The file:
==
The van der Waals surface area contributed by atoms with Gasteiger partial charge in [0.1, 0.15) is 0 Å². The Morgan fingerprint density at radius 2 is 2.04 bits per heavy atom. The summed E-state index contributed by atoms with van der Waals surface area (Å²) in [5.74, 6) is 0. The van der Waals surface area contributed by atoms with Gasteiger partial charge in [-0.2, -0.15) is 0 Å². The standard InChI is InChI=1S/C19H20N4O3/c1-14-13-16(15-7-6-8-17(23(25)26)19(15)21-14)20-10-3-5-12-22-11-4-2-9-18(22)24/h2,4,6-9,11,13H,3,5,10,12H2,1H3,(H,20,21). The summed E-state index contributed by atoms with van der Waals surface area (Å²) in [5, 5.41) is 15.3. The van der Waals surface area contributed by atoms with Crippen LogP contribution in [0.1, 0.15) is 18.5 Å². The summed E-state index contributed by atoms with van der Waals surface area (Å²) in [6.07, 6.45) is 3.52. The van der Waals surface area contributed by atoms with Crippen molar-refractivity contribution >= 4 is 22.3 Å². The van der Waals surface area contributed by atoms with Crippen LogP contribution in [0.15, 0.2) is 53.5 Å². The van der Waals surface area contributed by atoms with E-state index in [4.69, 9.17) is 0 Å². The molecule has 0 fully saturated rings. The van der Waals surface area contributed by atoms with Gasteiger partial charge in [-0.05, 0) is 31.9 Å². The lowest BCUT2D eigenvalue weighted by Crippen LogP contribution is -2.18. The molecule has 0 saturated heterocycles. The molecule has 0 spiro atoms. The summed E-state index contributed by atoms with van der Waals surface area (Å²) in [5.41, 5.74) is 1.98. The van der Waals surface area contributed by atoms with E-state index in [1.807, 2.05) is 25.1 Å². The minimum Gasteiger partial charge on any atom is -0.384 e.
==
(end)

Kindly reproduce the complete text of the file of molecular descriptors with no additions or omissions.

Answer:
The van der Waals surface area contributed by atoms with Gasteiger partial charge in [0.1, 0.15) is 0 Å². The Morgan fingerprint density at radius 2 is 2.04 bits per heavy atom. The summed E-state index contributed by atoms with van der Waals surface area (Å²) in [5.74, 6) is 0. The van der Waals surface area contributed by atoms with Gasteiger partial charge in [-0.2, -0.15) is 0 Å². The standard InChI is InChI=1S/C19H20N4O3/c1-14-13-16(15-7-6-8-17(23(25)26)19(15)21-14)20-10-3-5-12-22-11-4-2-9-18(22)24/h2,4,6-9,11,13H,3,5,10,12H2,1H3,(H,20,21). The summed E-state index contributed by atoms with van der Waals surface area (Å²) in [5, 5.41) is 15.3. The van der Waals surface area contributed by atoms with Crippen LogP contribution in [0.1, 0.15) is 18.5 Å². The summed E-state index contributed by atoms with van der Waals surface area (Å²) in [6.07, 6.45) is 3.52. The van der Waals surface area contributed by atoms with Crippen molar-refractivity contribution >= 4 is 22.3 Å². The van der Waals surface area contributed by atoms with Crippen LogP contribution in [0.15, 0.2) is 53.5 Å². The van der Waals surface area contributed by atoms with E-state index in [4.69, 9.17) is 0 Å². The molecule has 0 fully saturated rings. The van der Waals surface area contributed by atoms with Gasteiger partial charge in [-0.05, 0) is 31.9 Å². The lowest BCUT2D eigenvalue weighted by Crippen LogP contribution is -2.18. The molecule has 0 saturated heterocycles. The molecule has 0 spiro atoms. The summed E-state index contributed by atoms with van der Waals surface area (Å²) in [5.41, 5.74) is 1.98. The van der Waals surface area contributed by atoms with E-state index in [1.807, 2.05) is 25.1 Å². The minimum Gasteiger partial charge on any atom is -0.384 e.